To refute criticism that the first of three shots (the magic bullet) inflicted seven nonfatal wounds on two bodies in impossible physical and time constraints, he invents a second magic bullet. He asserts that Oswald fired the first bullet near frame 160 of the Zapruder film, fifty frames earlier than officially held, and missed. The bullet hit a twig or a branch or a tree, as he varies it, then separated into its copper sheath and lead composite core. The core did a right angle to fly west more than 200 feet to hit a curbstone and wound Tague while the sheath decided to disappear. The curb in fact had been damaged. He omits that analysis of the curb showed the bullet came from the west, which means the bullet would have had to have taken another sui generis turn of 135 degrees to get back west with sufficient force to smash concrete, which he pretends was not marred.

He asserts proof of a core hit because FBI analysis revealed "traces of [sic per reviewer] lead with a trace of antimony" (p. 325) in the damage. What he omits destroys his theory. He does not explain that a bullet core has several other metallic elements in its composition, not two, rendering his conclusion false. He further neglects to inform the reader that by May 1964 the damage had been covertly patched with a concrete paste and that in August, not July, 1964, the FBI tested the scrapings of the paste, not the damage, which gave the two metal results.

He says the second shot transited JFK's neck and caused the nonfatal wounds striking Connally at Zapruder film frame 224 where Connally is seen turned to his right, allegedly lining his body up with JFK's neck, thus sustaining the single bullet explanation. He finds proof that a bullet hit then in Connally's lapel that was flapping in that one frame as it passed through. But he does not conform to fact. Wind gusting to twenty miles per hour that day ruffled clothing. And, there is no bullet hole in the lapel but in the jacket body beneath the right nipple area.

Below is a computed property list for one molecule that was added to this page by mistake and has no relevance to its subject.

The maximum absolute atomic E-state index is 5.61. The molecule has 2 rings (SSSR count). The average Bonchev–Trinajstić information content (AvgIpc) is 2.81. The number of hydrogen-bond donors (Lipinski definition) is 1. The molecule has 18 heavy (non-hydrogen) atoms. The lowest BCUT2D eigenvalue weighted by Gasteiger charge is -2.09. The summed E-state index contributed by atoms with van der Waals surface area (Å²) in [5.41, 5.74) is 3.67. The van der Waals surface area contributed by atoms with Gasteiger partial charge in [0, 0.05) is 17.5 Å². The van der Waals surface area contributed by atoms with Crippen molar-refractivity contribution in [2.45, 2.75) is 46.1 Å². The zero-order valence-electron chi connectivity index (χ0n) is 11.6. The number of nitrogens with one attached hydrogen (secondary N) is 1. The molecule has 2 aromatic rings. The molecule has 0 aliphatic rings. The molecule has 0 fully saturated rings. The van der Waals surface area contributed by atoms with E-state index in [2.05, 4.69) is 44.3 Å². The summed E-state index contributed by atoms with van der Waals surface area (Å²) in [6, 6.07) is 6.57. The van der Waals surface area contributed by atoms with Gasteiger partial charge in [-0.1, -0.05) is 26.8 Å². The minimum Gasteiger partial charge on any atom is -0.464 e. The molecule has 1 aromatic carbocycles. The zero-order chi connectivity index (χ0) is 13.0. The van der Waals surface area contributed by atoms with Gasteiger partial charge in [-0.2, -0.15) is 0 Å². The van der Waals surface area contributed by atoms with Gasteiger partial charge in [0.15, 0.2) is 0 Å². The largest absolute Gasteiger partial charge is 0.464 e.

Posner crowns his theory with the certainty of science by using one side of the computer-enhanced studies by Failure Analysis Associates of Menlo Park that his text implies he commissioned. The firm, however, lambastes his use as a distortion of the technology that it had developed for the American Bar Association's mock trial of Oswald where both sides used it. Posner fails. I believe that irrefutable evidence shows conspirators, none of them Oswald, killed JFK. A mentally ill Jack Ruby, alone and unaided, shot Oswald. The federal inquiry knowingly collapsed and theorized a political solution. Its corruption spawned theorists who tout solutions rather than define the facts that are locked in the massively muddied evidentiary base and released only by hard work.

David R. Wrone
University of Wisconsin
Stevens Point

(2) ASSASSINATION SCIENCE (1998), edited by James H. Fetzer (with contributions by Charles Crenshaw, Bradley Kizzia, David W. Mantik, Robert B. Livington, Jack White, Mike Pincher and Roy Schaeffer, Ron Hepler, Chuck Marler, Ronald W. White, and James H. Fetzer). The following is a partial summary of findings established here.

ASSASSINATION SCIENCE reports and explains the most important scientific findings in the history of the study of the assassination of John Fitzgerald Kennedy, which include: * the discovery that some autopsy X-rays have been fabricated to conceal a massive blow-out to the back of the head caused by a shot from in front; * the discovery that other autopsy X-rays have been altered by the imposition of a 6.5 mm metal object that was not present on the original X-rays; * the discovery that diagrams and photographs that are supposed to be of the brain of JFK must be of the brain of someone other than John Kennedy; * the discovery that the President alone was hit by at least four shots: one to his throat (fired from in front), one to his back (fired from behind) and two to his head (fired from behind and from in front); * the discovery that the official "magic bullet " theory cannot possibly be true; * the discovery that an absolute minimum of at least six shots were fired in Dealey Plaza during the assassination; * the discovery that the Zapruder film of the assassination, which has been viewed as the nearest thing to "absolute truth" by some, has been extensively edited using highly sophisticated techniques; * the discovery that Lee Harvey Oswald appears to have been framed using manufactured evidence, including the back-yard photograph; * the discovery that the Warren Commission inquiry was a political charade featuring -a phoney bullet -a phoney limo -phoney wounds.